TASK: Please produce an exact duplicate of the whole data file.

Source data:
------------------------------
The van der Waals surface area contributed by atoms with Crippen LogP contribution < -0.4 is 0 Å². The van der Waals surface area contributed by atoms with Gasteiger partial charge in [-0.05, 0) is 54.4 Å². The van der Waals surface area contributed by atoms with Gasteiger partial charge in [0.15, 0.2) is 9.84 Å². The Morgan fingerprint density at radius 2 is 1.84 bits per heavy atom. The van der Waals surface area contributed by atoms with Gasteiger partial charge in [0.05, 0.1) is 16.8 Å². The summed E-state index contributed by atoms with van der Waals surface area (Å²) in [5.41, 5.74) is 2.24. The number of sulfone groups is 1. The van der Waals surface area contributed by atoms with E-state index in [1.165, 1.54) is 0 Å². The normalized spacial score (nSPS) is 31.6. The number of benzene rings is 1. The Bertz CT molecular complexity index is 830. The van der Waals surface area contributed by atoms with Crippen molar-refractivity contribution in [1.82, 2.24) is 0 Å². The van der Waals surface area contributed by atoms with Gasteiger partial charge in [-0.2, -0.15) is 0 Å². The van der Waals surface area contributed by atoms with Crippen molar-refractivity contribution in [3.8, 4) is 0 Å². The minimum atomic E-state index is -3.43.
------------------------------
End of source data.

The van der Waals surface area contributed by atoms with Crippen LogP contribution < -0.4 is 0 Å². The van der Waals surface area contributed by atoms with Gasteiger partial charge in [-0.05, 0) is 54.4 Å². The van der Waals surface area contributed by atoms with Gasteiger partial charge in [0.15, 0.2) is 9.84 Å². The Morgan fingerprint density at radius 2 is 1.84 bits per heavy atom. The van der Waals surface area contributed by atoms with Gasteiger partial charge in [0.05, 0.1) is 16.8 Å². The summed E-state index contributed by atoms with van der Waals surface area (Å²) in [5.41, 5.74) is 2.24. The number of sulfone groups is 1. The van der Waals surface area contributed by atoms with E-state index in [1.165, 1.54) is 0 Å². The normalized spacial score (nSPS) is 31.6. The number of benzene rings is 1. The Bertz CT molecular complexity index is 830. The van der Waals surface area contributed by atoms with Crippen molar-refractivity contribution in [1.82, 2.24) is 0 Å². The van der Waals surface area contributed by atoms with Gasteiger partial charge in [-0.2, -0.15) is 0 Å². The van der Waals surface area contributed by atoms with Crippen molar-refractivity contribution in [3.8, 4) is 0 Å². The minimum atomic E-state index is -3.43.